Face it — the words “Port of Tacoma” don’t conjure images of marsh grass, long-legged herons and meandering streams.
Yet here’s Dave Myers, a muck-booted project engineer for the port, clumping through the mud of a 40-acre wetland near Puyallup, talking like a gardener tallying the annual crop.
“The rushes and sedges are coming in pretty well,” he says, surveying the handiwork of three years.
It lacks a sexy name, but the Upper Clear Creek Mitigation Site represents a $9 million project, the biggest of its kind ever undertaken by the port — a wetland bank, set for completion later this year. Think of Myers as the sedge fund manager.
The site, once pasture and farmland owned by the Sherwood family, sits between westbound River Road and Pioneer Way, shortly before the two roads converge at one of Tacoma’s side doors.
For onlookers riding the Sounder train, or drivers glancing sideways, the area invites what-the-heck-is-that curiosity: Round rings of yellow hay dot a landscape of oddly arranged stumps and small hills amid scattered pools of standing water, especially after a stiff rain.
“We do get questions here and there,” Myers says.
It’s a mitigation bank, to use the bureaucratic term — an area that allows the port to compensate for heavier, industrial development elsewhere on the agency’s lands.
Myers uses simpler language: “Taking a crummy wetland and making it better.”
The bank analogy is a conscious reference to financial concepts. When finished, the restored and rehabilitated wetlands within the project will generate environmental credit. As the site matures, trees and plants rise, and as wildlife and fish begin to use it, as they have already, the value will increase.
“We’ll make a 23-acre deposit into the bank, so to speak,” Myers says. “It grows. It’s just like interest on money.”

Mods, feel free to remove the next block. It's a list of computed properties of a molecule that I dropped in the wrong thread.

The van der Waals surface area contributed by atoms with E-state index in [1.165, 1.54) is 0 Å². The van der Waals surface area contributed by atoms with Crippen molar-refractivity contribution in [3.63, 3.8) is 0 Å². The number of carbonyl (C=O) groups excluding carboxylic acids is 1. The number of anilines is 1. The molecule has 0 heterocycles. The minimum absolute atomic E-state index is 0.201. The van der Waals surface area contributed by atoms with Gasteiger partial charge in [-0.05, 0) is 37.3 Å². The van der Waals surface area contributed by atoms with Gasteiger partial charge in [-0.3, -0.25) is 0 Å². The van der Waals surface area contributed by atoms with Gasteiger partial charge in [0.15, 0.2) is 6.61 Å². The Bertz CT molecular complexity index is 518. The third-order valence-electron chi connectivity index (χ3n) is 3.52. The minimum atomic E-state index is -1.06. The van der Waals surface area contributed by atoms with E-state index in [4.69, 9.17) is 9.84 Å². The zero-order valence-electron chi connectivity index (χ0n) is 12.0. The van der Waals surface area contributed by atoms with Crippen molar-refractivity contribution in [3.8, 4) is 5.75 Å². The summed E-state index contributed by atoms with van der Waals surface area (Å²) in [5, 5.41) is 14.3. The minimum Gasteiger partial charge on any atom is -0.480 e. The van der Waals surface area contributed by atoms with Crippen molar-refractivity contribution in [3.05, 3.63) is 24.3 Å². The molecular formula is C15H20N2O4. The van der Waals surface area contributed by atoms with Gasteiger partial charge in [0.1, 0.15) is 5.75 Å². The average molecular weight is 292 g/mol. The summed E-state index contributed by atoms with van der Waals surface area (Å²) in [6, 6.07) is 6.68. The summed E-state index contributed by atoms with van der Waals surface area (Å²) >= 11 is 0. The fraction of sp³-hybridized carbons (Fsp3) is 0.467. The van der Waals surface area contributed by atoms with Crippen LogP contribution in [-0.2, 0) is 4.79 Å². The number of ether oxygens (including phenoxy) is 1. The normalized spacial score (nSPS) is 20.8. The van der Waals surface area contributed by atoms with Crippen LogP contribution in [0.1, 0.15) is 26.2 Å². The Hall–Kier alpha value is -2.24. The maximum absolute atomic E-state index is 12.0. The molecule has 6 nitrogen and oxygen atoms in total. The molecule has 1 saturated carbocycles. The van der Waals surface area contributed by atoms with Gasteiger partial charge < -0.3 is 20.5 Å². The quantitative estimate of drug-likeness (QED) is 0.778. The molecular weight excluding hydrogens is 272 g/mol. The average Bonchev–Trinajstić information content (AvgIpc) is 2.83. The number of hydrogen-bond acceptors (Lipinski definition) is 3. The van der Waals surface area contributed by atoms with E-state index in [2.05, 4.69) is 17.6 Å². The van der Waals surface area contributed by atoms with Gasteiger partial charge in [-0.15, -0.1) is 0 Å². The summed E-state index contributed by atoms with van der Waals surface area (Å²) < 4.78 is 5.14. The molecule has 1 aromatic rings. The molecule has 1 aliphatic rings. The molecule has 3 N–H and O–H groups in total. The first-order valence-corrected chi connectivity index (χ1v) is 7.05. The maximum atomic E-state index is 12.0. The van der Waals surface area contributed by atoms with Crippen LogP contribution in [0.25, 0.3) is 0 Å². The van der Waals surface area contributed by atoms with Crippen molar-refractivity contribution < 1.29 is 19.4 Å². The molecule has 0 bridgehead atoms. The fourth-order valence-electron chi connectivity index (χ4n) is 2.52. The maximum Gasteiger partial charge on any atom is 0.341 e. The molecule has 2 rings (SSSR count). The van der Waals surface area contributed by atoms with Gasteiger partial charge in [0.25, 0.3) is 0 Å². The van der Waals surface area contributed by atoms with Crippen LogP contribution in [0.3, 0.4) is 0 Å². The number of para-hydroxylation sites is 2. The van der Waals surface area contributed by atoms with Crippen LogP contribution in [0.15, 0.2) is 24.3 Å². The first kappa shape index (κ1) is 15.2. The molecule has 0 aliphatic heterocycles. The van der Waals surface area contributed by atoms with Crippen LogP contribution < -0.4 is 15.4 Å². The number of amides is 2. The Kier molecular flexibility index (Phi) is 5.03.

The Clear Creek site is the result of a settlement with the federal Environmental Protection Agency: a kind of payback for a knowing transgression that dates to 2008. That year, port officials hurriedly cleared a chunk of land between the Blair and Hylebos waterways after discovering an infestation of invasive vineyard snails.
Port officials, believing they faced an emergency, didn’t obtain proper permits before clearing the land, drawing the EPA’s ire. A lawsuit and negotiations followed; the parties settled their differences in 2013.
The Clear Creek project trades new, restored wetlands for the habitat lost in the snail eradication. In part, the design restores the creek’s original channel to a state predating 1930s-vintage diversions and channeling.
Among other things, that means adding 145,000 plants spread among 42 different species, and other fish-friendly features.
“Not salmon-spawning area,” Myers says, “but salmon-developing area. You try to create the environment for the birds and the bugs that the salmon feed on.”
Myers spoke over the whizzing din of workers attacking the site with earth augers, poking hole after hole and plopping plants into the soil. He pointed to one of 52 hummocks on the site — small hills sheltered by gnarled stumps (in technical parlance, “large woody material structures.”)
The stumps aren’t just stumps. They’re more like tree ends, local logging remnants that have been shoved 20 feet below the surface of the soil, intended to guard the hummocks from erosion and mimic the variety of nature’s landscaping.
“Nature doesn’t build flat surfaces,” Myers says. “A change in elevation allows us to plant different vegetation on the tops of the hummocks: pines, cedars, hemlocks. You’ll end up with more a of true, diverse habitat. You’ll also end up with more of what used to be here a thousand years ago.”
Birds are responding, Myers says. Hawks and eagles are perching on 22 standing snags, or upright dead trees installed like fence posts and helpfully drilled with holes to attract smaller feathered denizens. Herons from a rookery near the site have started to tiptoe among the ponds and forage.
The Clear Creek site has another, broader benefit.
It adds a link to a chain of habitat-building sites within the Puyallup River watershed. The state owns land further upstream, and a private hatchery feeds into the creek system, not far from neighboring Swan Creek, owned by Tacoma’s park district.
“The more habitat you put in an area and the bigger that piece becomes, the better it is for the environment,” Myers says. “Little sites are good, but when you can combine little sites into bigger sites, it makes it that much better for the animals and wildlife that are using it.”